CCTV Headquarters architect Ole Scheeren on building sensitively in Beijing and Singapore, and plans for first non-Asia projects
German architect Ole Scheeren reveals the thinking behind the Guardian Art Centre in Beijing and Duo in Singapore, and why he is not bothered by strong criticism of an upcoming project in Vancouver
Ole Scheeren looks perfectly at ease as he prepares for a photo shoot on the top-floor cafe of the Upper House hotel. And there’s no reason why he shouldn’t: Scheeren is a media darling of the architecture world, appearing in the kind of glamorous magazine spreads normally reserved for socialites and celebrities.
While his sharp Prada suits and chiselled looks help, the attention he attracts comes in part from the scale of his work. The peripatetic German architect is most well known for leading the design of the CCTV Headquarters building in Beijing, together with Dutch architect Rem Koolhaas. That was during his time at Koolhaas’ firm, the Office for Metropolitan Architecture; now Scheeren runs his own practice, Büro Ole Scheeren, with offices in Beijing, Hong Kong, Bangkok and Berlin.
His firm recently finished two major new projects: the Guardian Art Centre in Beijing and the Duo twin towers in Singapore.
Both new buildings are striking. The Guardian Art Centre rises above Wangfujing, one of Beijing’s most famous shopping streets, in a series of cubes capped by a large rectangular volume. Duo’s curving towers soar above a half-moon-shaped plaza, their sleek glass facades screened by a lattice of honeycombs. But Scheeren says the motivation behind the two projects was not to create a bold visual statement. “What connects the two projects is a concern for the city and the public domain,” he says.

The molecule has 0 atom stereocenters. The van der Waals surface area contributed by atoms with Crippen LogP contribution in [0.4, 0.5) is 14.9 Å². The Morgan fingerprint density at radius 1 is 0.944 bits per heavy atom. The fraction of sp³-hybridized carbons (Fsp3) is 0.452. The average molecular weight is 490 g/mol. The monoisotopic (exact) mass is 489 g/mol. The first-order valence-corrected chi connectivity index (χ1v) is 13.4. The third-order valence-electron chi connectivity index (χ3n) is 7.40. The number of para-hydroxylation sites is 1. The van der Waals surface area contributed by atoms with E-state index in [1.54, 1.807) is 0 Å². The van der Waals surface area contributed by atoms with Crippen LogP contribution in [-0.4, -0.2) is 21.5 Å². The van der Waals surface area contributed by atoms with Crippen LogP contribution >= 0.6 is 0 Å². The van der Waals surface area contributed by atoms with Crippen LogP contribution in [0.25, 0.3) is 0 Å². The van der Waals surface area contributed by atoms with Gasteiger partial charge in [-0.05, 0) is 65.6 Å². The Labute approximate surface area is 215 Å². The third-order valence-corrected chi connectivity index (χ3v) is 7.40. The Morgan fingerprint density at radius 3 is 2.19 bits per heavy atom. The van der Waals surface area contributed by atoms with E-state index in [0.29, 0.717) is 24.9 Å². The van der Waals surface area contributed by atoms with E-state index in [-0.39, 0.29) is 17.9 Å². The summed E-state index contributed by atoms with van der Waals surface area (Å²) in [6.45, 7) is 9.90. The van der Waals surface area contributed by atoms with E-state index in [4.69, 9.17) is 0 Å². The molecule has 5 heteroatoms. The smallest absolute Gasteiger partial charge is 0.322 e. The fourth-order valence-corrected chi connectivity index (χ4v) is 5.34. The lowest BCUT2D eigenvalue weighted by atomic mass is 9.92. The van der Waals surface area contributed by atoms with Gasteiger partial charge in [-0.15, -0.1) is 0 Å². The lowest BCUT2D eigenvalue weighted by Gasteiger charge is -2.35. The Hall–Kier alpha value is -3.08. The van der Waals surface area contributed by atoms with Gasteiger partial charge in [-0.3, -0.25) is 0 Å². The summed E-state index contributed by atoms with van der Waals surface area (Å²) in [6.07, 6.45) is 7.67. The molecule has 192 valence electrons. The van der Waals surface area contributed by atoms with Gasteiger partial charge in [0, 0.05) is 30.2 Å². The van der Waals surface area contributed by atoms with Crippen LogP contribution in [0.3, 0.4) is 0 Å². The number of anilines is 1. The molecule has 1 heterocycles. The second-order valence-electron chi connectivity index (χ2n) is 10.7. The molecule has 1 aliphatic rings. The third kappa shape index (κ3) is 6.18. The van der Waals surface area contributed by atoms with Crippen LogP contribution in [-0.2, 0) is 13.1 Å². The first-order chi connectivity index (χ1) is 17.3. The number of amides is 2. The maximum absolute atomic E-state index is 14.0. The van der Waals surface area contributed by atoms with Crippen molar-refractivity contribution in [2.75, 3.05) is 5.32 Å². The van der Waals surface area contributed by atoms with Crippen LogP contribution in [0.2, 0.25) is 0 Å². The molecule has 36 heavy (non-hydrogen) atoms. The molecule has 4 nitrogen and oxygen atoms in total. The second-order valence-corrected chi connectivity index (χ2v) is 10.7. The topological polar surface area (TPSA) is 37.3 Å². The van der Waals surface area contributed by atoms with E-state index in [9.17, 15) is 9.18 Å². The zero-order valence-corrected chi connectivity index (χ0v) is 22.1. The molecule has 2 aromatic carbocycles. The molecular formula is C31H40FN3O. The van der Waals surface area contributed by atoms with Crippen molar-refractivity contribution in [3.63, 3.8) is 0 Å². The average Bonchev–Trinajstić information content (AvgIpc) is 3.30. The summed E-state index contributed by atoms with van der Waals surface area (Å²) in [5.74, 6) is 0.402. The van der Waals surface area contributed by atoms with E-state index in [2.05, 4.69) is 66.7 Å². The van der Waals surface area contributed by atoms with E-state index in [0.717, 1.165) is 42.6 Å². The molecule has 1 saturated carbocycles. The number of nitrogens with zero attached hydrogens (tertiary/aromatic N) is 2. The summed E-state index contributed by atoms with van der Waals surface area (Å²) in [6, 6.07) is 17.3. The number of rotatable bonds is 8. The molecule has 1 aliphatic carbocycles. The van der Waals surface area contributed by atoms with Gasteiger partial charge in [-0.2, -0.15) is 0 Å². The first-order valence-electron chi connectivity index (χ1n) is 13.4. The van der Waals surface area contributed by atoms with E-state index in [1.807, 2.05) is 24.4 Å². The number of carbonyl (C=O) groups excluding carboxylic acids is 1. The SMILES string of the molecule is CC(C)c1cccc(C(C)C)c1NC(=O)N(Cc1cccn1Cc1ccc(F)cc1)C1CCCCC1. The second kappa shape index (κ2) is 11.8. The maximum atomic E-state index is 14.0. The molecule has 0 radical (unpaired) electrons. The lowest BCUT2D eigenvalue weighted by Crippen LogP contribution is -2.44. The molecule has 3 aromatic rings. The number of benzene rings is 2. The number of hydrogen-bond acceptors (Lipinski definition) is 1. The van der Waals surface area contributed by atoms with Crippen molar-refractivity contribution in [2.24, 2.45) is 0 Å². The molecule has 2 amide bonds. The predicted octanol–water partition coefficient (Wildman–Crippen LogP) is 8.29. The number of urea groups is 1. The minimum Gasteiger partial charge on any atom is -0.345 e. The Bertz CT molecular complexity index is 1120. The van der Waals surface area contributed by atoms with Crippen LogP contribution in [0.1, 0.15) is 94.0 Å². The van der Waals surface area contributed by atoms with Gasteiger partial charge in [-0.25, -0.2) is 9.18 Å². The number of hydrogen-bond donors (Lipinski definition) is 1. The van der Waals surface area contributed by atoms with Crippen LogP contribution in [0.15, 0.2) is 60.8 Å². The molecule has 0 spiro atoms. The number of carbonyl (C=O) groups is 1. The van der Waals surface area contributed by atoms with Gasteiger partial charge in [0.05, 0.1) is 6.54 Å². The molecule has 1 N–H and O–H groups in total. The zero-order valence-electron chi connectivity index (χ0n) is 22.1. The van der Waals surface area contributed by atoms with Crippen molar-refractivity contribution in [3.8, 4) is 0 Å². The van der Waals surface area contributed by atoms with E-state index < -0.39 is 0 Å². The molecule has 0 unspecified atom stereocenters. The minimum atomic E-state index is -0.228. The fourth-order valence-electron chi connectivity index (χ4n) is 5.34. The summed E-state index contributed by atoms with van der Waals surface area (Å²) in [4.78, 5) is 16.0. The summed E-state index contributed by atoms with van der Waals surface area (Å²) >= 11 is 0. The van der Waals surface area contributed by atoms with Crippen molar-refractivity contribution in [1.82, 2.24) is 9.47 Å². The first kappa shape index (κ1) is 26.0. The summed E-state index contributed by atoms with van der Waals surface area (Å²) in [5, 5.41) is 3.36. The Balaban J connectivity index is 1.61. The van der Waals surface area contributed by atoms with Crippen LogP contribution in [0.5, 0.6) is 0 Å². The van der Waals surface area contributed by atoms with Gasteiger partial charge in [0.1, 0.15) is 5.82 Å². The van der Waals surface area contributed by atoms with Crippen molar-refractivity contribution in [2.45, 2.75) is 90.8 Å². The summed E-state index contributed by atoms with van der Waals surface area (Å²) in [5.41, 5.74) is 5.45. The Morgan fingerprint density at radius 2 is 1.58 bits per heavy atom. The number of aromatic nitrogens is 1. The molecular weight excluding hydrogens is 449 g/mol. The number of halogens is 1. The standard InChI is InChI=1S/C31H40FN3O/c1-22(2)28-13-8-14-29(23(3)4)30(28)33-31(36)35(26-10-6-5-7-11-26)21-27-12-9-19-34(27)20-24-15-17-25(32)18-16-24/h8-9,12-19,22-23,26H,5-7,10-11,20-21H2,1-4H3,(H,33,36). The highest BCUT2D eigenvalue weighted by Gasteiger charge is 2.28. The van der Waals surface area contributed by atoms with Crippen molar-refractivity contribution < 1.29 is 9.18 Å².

In Beijing, that meant dealing with a sensitive site that had already been the subject of 30 previous proposals from the city’s planning committee. A stone’s throw from the Forbidden City and across the street from the National Art Museum of China, the site includes an art gallery, an auction house, offices and a 116-room hotel. Its surroundings vary from historic hutongs – narrow streets with low-slung greystone courtyard houses – to bulky 1990s-era edifices.
“We thought, ‘How can we reconcile these two different time zones – the scale of the historic city with the scale of the modern city?’” Scheeren says. What made things even trickier was the ambitious brief, which called for nearly 60,000 square metres (646,000 square feet) of space to be shoehorned into a 6,320-square-metre site. “We had the feeling that we couldn’t plonk a single massive volume into that context.”
Scheeren’s solution was to split the building into “layers like the sediment of the historic city”. Most of the space is underground. On the ground level, a collection of grey basalt stone cubes recalls the form of hutong houses. These are capped by a huge rectangular glass box.
Scheeren used a kind of trompe l’oeil effect on the facade that makes the building seem smaller than it is. The cubes at the base are punctured by circular windows arranged to appear like a traditional Chinese landscape painting. Upstairs, the windows of the rectangular glass box call to mind the greystone bricks that built old Beijing.
“It’s an understated form of monumentality,” Scheeren says.